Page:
This point is connected to the previous ones. Given the production of potential fumes from caustic soda, choose a room with large windows, and open them throughout the process! If you want to produce soap, open the windows, it will help to air the working space.
4. Production of fumes
And here’s the thing! I think it’s so important to point out this aspect of the process because it can be really dangerous! During the production of soap, you must prepare a solution of caustic soda. Caustic soda, as the name also says, is extremely corrosive whether it is as a powder or dispersed in water. When we dissolve caustic soda in water, heat is developed and the water from room temperature reaches temperatures up to 80°C (176°F)! Small droplets of the solution may be released into the air due to the high temperature and because we are stirring the solution. Those could be highly harmful to the respiratory tract. For this reason, this phase must be highly controlled to prevent the temperature from rising dramatically.
My experience | Soap making for beginners
Here’s my experience. As I had said at the beginning of this post, the first impression after watching tutorials was of great confidence and I thought that with my experience as a chemist I would certainly not have any problems. What I didn’t consider was the context. Yes, because I conducted the same reaction and even some much more dangerous millions of times but in a laboratory. There, I felt protected because the reaction was conducted behind protective glass and the fumes were sucked in by a fume-hood. When I started preparing soap at home, I realized that I no longer had these protections! I was handling highly corrosive products at home and alone. Ohi ohi!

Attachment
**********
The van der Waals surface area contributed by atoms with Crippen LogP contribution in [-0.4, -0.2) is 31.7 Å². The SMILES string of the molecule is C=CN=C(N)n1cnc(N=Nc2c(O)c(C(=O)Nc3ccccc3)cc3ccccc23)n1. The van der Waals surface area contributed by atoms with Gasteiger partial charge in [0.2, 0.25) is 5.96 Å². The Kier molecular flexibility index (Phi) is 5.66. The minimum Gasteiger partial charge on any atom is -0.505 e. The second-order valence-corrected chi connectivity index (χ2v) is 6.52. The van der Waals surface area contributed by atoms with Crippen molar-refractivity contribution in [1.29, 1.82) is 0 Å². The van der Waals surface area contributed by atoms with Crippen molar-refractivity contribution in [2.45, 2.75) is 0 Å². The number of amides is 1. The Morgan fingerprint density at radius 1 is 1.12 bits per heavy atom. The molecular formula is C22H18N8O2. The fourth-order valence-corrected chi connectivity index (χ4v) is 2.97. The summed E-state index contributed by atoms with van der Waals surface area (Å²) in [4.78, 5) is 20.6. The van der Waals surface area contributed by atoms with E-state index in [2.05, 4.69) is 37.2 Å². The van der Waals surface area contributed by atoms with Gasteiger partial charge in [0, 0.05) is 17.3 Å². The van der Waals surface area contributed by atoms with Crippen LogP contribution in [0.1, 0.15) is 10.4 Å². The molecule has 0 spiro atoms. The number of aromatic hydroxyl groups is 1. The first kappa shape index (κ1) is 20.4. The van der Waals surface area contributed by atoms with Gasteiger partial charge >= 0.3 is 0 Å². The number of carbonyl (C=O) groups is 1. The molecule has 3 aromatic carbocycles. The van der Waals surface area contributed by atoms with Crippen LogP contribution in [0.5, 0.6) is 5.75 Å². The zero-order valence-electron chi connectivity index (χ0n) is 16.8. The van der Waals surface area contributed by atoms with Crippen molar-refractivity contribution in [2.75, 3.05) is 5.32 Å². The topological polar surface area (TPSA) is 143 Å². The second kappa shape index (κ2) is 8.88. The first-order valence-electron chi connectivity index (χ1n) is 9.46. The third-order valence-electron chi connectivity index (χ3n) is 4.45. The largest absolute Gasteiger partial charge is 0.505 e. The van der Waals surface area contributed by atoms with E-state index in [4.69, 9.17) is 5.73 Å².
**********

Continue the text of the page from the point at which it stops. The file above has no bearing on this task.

After the first attempt, I tried to optimize the steps to limit the risks as much as possible. I so decided to share this post to explain what you should know.
DON’T Do IT
The first mistake was not having a good organization. Prepare the work table with all the ingredients and tools you will need. Oils, soda, water, and many containers of different sizes. I started weighing the oils in a plastic container and once I did, I measured the soda.
At this point, I made my second mistake.
Do not check the temperature of the soda solution. As mentioned above, when soda is dissolved in water (always pour caustic soda into water and NEVER EVER the other way around) heat is released, the temperature of the water rises rapidly and fumes could be released. When I poured the caustic soda, the solution immediately turned hot and in a short time, I began to cough! Opening the windows helped me but by now I was afraid. To lower the temperature, I put the glass with caustic soda in a bath of water and ice. After it, the temperature decreased and I continued the preparation of the soap.
From this experience, I learned that the best way to avoid problems is to try to control the temperature as much as possible. What I do is weighing the water including a few ice cubes. For example: if I need 60 g (2.11 oz) of water, I will weigh ice cubes weighing i.e. 30g (1.06 oz) and what remains will be distilled water. Once poured the caustic soda, when the ice cubes are dissolved, I put the glass in a bath of water and ice to keep the solution of soda at a temperature that does not exceed 40°C (104°F). With this little trick, I improved a critical point during the preparation of my soaps.
If you want to produce your own soap at home, follow these steps. Just have fun but with the awareness of what you are handling and mixing. 🙂